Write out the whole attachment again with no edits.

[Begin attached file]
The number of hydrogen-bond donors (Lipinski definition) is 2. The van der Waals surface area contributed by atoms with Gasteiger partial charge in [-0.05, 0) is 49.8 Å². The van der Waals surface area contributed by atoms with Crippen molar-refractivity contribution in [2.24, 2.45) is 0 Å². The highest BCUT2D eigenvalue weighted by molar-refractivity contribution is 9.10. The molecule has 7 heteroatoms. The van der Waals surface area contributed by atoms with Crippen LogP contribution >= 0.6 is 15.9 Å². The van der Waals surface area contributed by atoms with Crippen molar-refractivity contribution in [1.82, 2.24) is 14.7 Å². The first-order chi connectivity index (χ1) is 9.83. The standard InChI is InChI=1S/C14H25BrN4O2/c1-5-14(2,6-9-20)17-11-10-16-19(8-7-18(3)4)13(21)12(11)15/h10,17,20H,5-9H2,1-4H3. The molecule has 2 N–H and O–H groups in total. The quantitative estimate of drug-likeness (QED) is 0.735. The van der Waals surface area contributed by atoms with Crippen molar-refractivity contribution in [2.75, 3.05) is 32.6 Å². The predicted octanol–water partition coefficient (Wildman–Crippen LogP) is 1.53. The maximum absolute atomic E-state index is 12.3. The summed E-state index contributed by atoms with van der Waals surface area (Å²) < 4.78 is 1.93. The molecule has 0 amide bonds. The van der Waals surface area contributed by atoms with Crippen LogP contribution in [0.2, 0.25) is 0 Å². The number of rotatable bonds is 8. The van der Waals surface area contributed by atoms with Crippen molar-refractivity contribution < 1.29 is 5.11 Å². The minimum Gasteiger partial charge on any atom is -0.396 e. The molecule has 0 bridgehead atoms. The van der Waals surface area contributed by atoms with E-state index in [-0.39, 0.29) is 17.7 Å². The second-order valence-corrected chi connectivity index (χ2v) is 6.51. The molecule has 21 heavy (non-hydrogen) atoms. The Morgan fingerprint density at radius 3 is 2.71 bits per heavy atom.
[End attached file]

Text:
The number of hydrogen-bond donors (Lipinski definition) is 2. The van der Waals surface area contributed by atoms with Gasteiger partial charge in [-0.05, 0) is 49.8 Å². The van der Waals surface area contributed by atoms with Crippen molar-refractivity contribution in [2.24, 2.45) is 0 Å². The highest BCUT2D eigenvalue weighted by molar-refractivity contribution is 9.10. The molecule has 7 heteroatoms. The van der Waals surface area contributed by atoms with Crippen LogP contribution >= 0.6 is 15.9 Å². The van der Waals surface area contributed by atoms with Crippen molar-refractivity contribution in [1.82, 2.24) is 14.7 Å². The first-order chi connectivity index (χ1) is 9.83. The standard InChI is InChI=1S/C14H25BrN4O2/c1-5-14(2,6-9-20)17-11-10-16-19(8-7-18(3)4)13(21)12(11)15/h10,17,20H,5-9H2,1-4H3. The molecule has 2 N–H and O–H groups in total. The quantitative estimate of drug-likeness (QED) is 0.735. The van der Waals surface area contributed by atoms with Crippen molar-refractivity contribution in [2.75, 3.05) is 32.6 Å². The predicted octanol–water partition coefficient (Wildman–Crippen LogP) is 1.53. The maximum absolute atomic E-state index is 12.3. The summed E-state index contributed by atoms with van der Waals surface area (Å²) < 4.78 is 1.93. The molecule has 0 amide bonds. The van der Waals surface area contributed by atoms with Crippen LogP contribution in [0.2, 0.25) is 0 Å². The number of rotatable bonds is 8. The van der Waals surface area contributed by atoms with Crippen molar-refractivity contribution < 1.29 is 5.11 Å². The minimum Gasteiger partial charge on any atom is -0.396 e. The molecule has 0 bridgehead atoms. The van der Waals surface area contributed by atoms with E-state index in [-0.39, 0.29) is 17.7 Å². The second-order valence-corrected chi connectivity index (χ2v) is 6.51. The molecule has 21 heavy (non-hydrogen) atoms. The Morgan fingerprint density at radius 3 is 2.71 bits per heavy atom.